My own experience is something like this. I am progressing along the path of life … absorbed in a merry meeting with my friends for the morrow or a bit of work that tickles my vanity today, a holiday or a new book, when suddenly a stab of abdominal pain that threatens serious disease, or a headline in the newspapers that threatens us all with destruction, sends this whole pack of cards tumbling down. At first I am overwhelmed, and all my little happinesses look like broken toys. … But the moment the threat is withdrawn, my whole nature leaps back to the toys: I am even anxious, God forgive me, to banish from my mind the only thing that supported me under the threat because it is now associated with the misery of those few days … and I behave like a puppy when the hated bath is over—I shake myself as dry as I can and race off to reacquire my comfortable dirtiness.

One certainty of my own future is the uncertainty of whether I will have the discipline to maintain the life enhancements experienced, and resist a few time-wasting practices I shed, this past year. Before we just reacquire our old 2019 norms, I wonder if a little introspection might be in order. In an effort to not blindly morph back into our past existence—as we arguably did 20 years ago—perhaps asking ourselves the following might help as we each move our lives and law practices forward into the “new normal” that we have all heard so much about.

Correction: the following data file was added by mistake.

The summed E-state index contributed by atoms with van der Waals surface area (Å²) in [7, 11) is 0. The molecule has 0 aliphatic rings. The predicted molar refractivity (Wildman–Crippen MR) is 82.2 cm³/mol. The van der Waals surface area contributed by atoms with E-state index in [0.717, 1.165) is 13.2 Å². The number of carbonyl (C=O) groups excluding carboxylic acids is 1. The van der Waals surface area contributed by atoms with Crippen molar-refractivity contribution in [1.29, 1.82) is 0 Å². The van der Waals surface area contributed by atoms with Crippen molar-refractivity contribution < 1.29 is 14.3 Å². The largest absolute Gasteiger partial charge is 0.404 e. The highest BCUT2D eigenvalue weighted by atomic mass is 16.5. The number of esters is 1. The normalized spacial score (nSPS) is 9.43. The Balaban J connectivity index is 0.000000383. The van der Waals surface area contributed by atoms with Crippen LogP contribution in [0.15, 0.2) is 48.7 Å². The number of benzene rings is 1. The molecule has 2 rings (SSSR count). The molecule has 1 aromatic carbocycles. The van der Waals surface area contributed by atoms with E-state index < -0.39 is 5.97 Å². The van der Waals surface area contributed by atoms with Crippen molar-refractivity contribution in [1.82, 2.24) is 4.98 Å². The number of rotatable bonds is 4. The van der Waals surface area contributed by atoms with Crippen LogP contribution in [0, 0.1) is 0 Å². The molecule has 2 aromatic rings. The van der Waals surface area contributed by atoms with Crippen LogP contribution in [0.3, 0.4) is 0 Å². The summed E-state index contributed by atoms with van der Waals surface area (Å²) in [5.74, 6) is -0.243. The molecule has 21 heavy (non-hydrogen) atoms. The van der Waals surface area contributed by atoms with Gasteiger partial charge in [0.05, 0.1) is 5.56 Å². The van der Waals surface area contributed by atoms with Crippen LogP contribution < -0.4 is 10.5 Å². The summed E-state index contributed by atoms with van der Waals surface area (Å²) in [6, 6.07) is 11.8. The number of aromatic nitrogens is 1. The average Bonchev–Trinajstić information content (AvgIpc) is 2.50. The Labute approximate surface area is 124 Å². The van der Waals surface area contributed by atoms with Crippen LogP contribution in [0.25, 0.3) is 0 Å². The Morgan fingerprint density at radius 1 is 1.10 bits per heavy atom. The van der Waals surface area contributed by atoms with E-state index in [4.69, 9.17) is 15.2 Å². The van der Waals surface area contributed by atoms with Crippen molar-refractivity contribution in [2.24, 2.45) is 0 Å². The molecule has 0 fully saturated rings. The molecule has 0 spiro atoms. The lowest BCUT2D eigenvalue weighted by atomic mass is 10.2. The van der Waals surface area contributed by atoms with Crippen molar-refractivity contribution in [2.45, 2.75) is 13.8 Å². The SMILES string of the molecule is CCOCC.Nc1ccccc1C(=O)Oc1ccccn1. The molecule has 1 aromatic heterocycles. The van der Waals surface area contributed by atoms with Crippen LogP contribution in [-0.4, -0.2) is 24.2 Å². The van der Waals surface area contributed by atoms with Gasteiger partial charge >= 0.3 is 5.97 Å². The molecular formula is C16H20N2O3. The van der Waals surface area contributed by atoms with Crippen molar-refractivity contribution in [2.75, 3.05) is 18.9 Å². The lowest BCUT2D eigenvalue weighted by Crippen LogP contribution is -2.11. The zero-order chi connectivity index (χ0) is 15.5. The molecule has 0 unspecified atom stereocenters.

What Have I Learned From This Experience About Life and Practice?

As I think back on this most difficult year, and as I have talked to other leaders in the law practice management field, there seem to be a few general principles that will outlive the end of COVID as a crisis. My own agreement with these results from observing others, as well as my personal experiences as a practicing attorney working primarily from home for a year. See if you agree:

  • Responsiveness is more important than ever. As marketing has become more difficult due to a loss of physical contact, client retention has become critical and is only achieved through excellent service coupled with outstanding communication and responsiveness.